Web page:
Janesville41.3°

Traveling teams add to exposure

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THOMAS J. MILLER
August 11, 2009

Have bat, will travel.


That is the mantra of at least two Janesville high school athletes this summer.


Jameson Henning and Kyle Johnson have spent their summer vacation playing baseball. They bypassed American Legion ball to play for traveling teams based out of Racine and Waunakee.


Both players have a goal of playing baseball in college, and playing with older players—including college players—attract the attention of scouts.


“This gives you a lot more exposure to college scouts than the Legion does,” said Johnson, who will be a junior at Janesville Parker this fall. “Plus, you’re facing a lot older players.”


Johnson, 16, played with the Racine Kiwanis and the Waunakee Ravens. The Kiwanis play in the Land O’Lakes League, where Johnson pitched 14 innings with a 3.21 ERA, and in the Langsdorf League, where Johnson pitched 10 2/3


innings with an ERA of 3.38.


Both leagues use wooden bats, which give college and pro scouts a better indication of how good players are. Aluminum bats, which high school and college teams use, give hitters an advantage since balls come off metal bats faster than they do for wood bats.


Henning, who will be a junior at Janesville Craig, plays at a slightly higher level with the Racine Hitters, who play the majority of their games in tournaments.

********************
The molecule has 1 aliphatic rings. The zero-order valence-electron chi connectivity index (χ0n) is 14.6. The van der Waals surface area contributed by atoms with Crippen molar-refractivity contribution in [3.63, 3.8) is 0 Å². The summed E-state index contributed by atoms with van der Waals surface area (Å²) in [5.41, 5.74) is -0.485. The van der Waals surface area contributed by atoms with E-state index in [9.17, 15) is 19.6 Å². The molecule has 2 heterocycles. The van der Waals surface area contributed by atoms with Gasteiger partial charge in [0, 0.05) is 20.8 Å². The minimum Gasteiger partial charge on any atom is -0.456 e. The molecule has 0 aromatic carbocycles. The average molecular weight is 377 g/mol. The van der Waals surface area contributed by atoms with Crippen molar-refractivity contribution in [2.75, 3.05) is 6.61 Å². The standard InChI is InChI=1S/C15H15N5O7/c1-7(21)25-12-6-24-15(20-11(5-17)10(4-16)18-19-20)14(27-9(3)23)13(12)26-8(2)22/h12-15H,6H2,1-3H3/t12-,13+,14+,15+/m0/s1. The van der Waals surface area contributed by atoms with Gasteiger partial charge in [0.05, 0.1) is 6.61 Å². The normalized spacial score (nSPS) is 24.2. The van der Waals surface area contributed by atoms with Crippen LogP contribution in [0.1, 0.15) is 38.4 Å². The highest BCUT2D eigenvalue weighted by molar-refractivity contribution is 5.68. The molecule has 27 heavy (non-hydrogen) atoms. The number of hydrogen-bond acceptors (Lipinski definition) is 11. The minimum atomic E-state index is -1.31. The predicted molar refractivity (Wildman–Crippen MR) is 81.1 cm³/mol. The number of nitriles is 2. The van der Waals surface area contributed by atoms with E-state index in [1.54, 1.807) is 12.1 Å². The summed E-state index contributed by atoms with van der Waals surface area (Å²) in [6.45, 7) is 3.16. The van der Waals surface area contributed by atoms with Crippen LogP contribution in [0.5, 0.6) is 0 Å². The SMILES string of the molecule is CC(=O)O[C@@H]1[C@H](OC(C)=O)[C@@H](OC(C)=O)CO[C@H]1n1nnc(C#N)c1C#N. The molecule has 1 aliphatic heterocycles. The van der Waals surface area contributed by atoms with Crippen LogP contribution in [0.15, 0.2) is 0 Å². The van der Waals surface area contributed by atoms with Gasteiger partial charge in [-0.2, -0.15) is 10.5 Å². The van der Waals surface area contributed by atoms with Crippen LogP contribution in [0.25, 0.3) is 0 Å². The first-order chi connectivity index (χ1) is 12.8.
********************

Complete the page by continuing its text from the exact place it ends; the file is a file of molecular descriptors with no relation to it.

“We play in showcase tournaments,” said Henning. “Then we do a lot of stuff during the winter like lifting.”


Henning, a 6-1, 170-pound backup middle infielder, played on a Hitters team that participated in summer tournaments at Virginia Tech, the University of Arkansas, Missouri State, Wichita, Kansas, Illinois, Texas Christians and in Orlando.


Johnson and the Kiwanis also participated in the Orlando tournaments, which attract a horde of college and pro scouts.


In 30 games, Henning had 54 at-bats with 11 hits, including two doubles and a homer. He scored 12 runs and walked six times.


Players are invited to try out for the Hitters. If accepted, they pay a yearly fee, which is used to finance trips. Players took vans to most of the tournaments, but flew to Orlando and Dallas.


Henning and Johnson were among the youngest players on their teams.


“Me and one of my other friends were the youngest at 16,” Johnson said. “Actually, we had one of the youngest teams in the league. We had seven high school players.


“It was a little intimidating, but when you’re playing, it’s just like a regular games. You just do your own thing.”


Johnson also plays for the Waunakee Ravens, a team made up with all high school players, who play in area tournaments.


Henning enjoyed his first year with the Hitters.


“I think I did pretty well,” he said. “I swung the bat well.”


Most Hitters players gain college scholarships, including Trevor Foss, a 2008 Craig graduate who played for the Hitters and is now at the University of Texas A&M-Corpus Christi (see related story).


“This definitely will be an important year,” Henning said of the 2010 season. “I’ve actually talked with a couple of college coaches already.”



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